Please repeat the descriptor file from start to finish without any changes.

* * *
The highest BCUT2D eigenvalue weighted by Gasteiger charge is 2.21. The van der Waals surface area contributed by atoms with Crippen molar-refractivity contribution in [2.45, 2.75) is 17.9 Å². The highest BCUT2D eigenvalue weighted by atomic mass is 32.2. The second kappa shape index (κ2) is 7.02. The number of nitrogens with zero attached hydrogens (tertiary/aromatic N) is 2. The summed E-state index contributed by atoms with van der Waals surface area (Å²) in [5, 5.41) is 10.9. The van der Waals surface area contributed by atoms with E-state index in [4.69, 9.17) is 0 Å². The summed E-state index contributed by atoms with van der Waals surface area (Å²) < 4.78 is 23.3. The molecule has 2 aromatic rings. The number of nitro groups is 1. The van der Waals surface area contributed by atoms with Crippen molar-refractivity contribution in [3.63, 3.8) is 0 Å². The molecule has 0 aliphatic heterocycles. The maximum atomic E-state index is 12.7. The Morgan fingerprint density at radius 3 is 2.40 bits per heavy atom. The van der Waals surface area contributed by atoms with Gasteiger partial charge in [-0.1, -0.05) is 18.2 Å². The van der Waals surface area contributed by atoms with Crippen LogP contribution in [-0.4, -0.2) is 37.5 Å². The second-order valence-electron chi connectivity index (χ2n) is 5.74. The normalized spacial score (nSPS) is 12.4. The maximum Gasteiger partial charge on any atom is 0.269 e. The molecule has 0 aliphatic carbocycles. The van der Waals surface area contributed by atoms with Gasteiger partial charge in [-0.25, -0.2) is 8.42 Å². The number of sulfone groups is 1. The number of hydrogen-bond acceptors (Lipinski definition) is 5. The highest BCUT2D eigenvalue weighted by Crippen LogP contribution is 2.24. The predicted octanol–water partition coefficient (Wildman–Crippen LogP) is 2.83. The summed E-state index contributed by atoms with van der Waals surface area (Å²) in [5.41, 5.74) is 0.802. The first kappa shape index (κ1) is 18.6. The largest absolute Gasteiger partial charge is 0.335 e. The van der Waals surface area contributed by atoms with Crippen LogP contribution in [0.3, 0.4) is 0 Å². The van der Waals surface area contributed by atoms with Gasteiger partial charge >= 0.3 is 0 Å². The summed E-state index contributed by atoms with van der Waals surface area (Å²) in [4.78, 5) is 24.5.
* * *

The highest BCUT2D eigenvalue weighted by Gasteiger charge is 2.21. The van der Waals surface area contributed by atoms with Crippen molar-refractivity contribution in [2.45, 2.75) is 17.9 Å². The highest BCUT2D eigenvalue weighted by atomic mass is 32.2. The second kappa shape index (κ2) is 7.02. The number of nitrogens with zero attached hydrogens (tertiary/aromatic N) is 2. The summed E-state index contributed by atoms with van der Waals surface area (Å²) in [5, 5.41) is 10.9. The van der Waals surface area contributed by atoms with E-state index in [4.69, 9.17) is 0 Å². The summed E-state index contributed by atoms with van der Waals surface area (Å²) < 4.78 is 23.3. The molecule has 2 aromatic rings. The number of nitro groups is 1. The van der Waals surface area contributed by atoms with Crippen molar-refractivity contribution in [3.63, 3.8) is 0 Å². The molecule has 0 aliphatic heterocycles. The maximum atomic E-state index is 12.7. The Morgan fingerprint density at radius 3 is 2.40 bits per heavy atom. The van der Waals surface area contributed by atoms with Gasteiger partial charge in [-0.1, -0.05) is 18.2 Å². The van der Waals surface area contributed by atoms with Crippen LogP contribution in [-0.4, -0.2) is 37.5 Å². The second-order valence-electron chi connectivity index (χ2n) is 5.74. The normalized spacial score (nSPS) is 12.4. The maximum Gasteiger partial charge on any atom is 0.269 e. The molecule has 0 aliphatic carbocycles. The van der Waals surface area contributed by atoms with Gasteiger partial charge in [-0.25, -0.2) is 8.42 Å². The number of sulfone groups is 1. The number of hydrogen-bond acceptors (Lipinski definition) is 5. The highest BCUT2D eigenvalue weighted by Crippen LogP contribution is 2.24. The predicted octanol–water partition coefficient (Wildman–Crippen LogP) is 2.83. The summed E-state index contributed by atoms with van der Waals surface area (Å²) in [5.41, 5.74) is 0.802. The first kappa shape index (κ1) is 18.6. The largest absolute Gasteiger partial charge is 0.335 e. The van der Waals surface area contributed by atoms with Crippen LogP contribution in [0.3, 0.4) is 0 Å². The van der Waals surface area contributed by atoms with Gasteiger partial charge >= 0.3 is 0 Å². The summed E-state index contributed by atoms with van der Waals surface area (Å²) in [4.78, 5) is 24.5.